The Venerable J Church / Honey Bear Records Newsletter
End of Austin's Summer '00



Okay, here are the dates I've got so far. Needless to say, they're not totally complete and if you've been checking the J Church websites (either the official one or the Honest Don's one) you'll probably already know most of this stuff.

Oct. 24 Balcony Lights ­ Las Vegas, NV
Oct. 25 Solar Culture Gallery ­ Tucson, AZ *
Oct. 26 Che Café ­ San Diego, CA *
Oct. 27 Troubadour ­ Los Angeles, CA *
Oct. 28 Jerry's Pizza ­ Bakersfield, CA *
Oct. 29 Bottom Of The Hill ­ San Francisco, CA *
Oct. 30 UCSC ­ Santa Cruz, CA *
Nov. 14 Philadelphia, PA (tba)
Nov. 15 Brownie's ­ New York City, NY
Nov. 16 Middle East Café ­ Boston, MA
Nov. 20 The Lift ­ Brighton, UK **
Nov. 21 Camden Underworld ­ London, UK **
Nov. 22 The Cockpit ­ Leeds, UK **
Nov. 23 The Star And Garter ­ Manchester, UK **
Nov. 24 13th Note ­ Glasgow, UK **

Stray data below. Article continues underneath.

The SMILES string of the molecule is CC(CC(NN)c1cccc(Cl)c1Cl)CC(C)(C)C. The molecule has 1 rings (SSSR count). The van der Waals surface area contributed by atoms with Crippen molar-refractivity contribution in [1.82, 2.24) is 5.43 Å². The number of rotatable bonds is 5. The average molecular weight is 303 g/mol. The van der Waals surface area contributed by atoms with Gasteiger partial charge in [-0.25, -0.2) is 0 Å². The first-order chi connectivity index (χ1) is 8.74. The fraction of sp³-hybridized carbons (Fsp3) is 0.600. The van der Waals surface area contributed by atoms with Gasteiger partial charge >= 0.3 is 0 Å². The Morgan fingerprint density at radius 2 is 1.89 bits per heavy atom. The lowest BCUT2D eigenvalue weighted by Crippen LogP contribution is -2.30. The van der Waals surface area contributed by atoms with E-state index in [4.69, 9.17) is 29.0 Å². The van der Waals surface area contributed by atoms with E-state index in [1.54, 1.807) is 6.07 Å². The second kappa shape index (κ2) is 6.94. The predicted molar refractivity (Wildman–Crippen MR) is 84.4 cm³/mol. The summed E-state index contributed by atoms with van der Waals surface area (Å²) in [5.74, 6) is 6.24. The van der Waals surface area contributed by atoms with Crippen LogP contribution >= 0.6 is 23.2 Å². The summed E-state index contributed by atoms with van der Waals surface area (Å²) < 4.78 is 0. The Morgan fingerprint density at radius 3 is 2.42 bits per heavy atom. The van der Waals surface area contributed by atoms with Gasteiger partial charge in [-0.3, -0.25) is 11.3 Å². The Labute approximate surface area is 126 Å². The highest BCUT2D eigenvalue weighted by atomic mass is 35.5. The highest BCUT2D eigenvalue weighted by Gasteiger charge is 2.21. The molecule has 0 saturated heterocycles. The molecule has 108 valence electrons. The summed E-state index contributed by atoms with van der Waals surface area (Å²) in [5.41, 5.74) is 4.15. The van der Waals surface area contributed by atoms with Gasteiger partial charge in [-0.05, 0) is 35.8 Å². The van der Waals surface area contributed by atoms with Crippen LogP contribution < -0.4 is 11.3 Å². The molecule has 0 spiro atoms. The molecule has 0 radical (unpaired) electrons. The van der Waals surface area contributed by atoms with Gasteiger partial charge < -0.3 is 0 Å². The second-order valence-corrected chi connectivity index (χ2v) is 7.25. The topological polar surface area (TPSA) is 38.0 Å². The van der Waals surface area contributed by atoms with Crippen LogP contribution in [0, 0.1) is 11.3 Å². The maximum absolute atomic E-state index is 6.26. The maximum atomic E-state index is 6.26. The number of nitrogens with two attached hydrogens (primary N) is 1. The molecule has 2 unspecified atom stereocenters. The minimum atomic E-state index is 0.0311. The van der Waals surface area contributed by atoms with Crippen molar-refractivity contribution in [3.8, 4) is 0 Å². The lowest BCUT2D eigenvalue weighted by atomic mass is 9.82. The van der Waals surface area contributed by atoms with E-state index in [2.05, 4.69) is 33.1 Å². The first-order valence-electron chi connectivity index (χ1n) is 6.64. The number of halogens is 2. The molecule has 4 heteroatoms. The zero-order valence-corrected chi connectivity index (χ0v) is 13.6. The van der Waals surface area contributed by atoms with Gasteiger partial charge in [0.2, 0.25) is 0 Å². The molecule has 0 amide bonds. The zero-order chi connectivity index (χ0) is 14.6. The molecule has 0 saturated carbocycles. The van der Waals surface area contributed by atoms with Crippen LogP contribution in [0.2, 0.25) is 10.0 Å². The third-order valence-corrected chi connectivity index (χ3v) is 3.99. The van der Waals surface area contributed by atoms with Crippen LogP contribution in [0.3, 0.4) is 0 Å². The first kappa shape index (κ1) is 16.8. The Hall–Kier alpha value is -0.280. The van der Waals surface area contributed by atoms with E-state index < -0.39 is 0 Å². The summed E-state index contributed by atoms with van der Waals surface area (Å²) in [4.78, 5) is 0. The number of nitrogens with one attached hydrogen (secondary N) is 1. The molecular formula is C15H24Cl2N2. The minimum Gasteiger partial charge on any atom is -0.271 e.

Nov. 25 Victoria Inn ­ Derby, UK **
Nov. 26 Railway Inn ­ Winchester, UK **
Nov. 27 Zwischenfall ­ Bochum, Germany
Nov. 28 Aachen, Germany
Nov. 29 Wild At Heart ­ Berlin, Germany
Dec. 01 Chez Heinz ­ Hannover, Germany
Dec. 02 Stuttgart, Germany
Dec. 03 ­ 05 Italy (tba)
*These dates with Dismemberment Plan
**These dates with The Urchin

Okay, some of the European stuff is a little vague. But December is a long ways away and I'll send you more info as it arrives. Keep in mind, everything is subject to change.

Also, if it seems like our last few tours have gone out of their way to avoid your part of the world. Don't e-mail me your complaints yet. We're planning a few more tours to support One Mississippi in the new year including Japan, South America and a more extensive US tour.



Okay, here's the first newsletter from J Church / Honey Bear Records in exile. I'm here and getting sorta situated in Tejas and first thing is first. Here's my new address:

Lance Hahn
C/O Honey Bear Records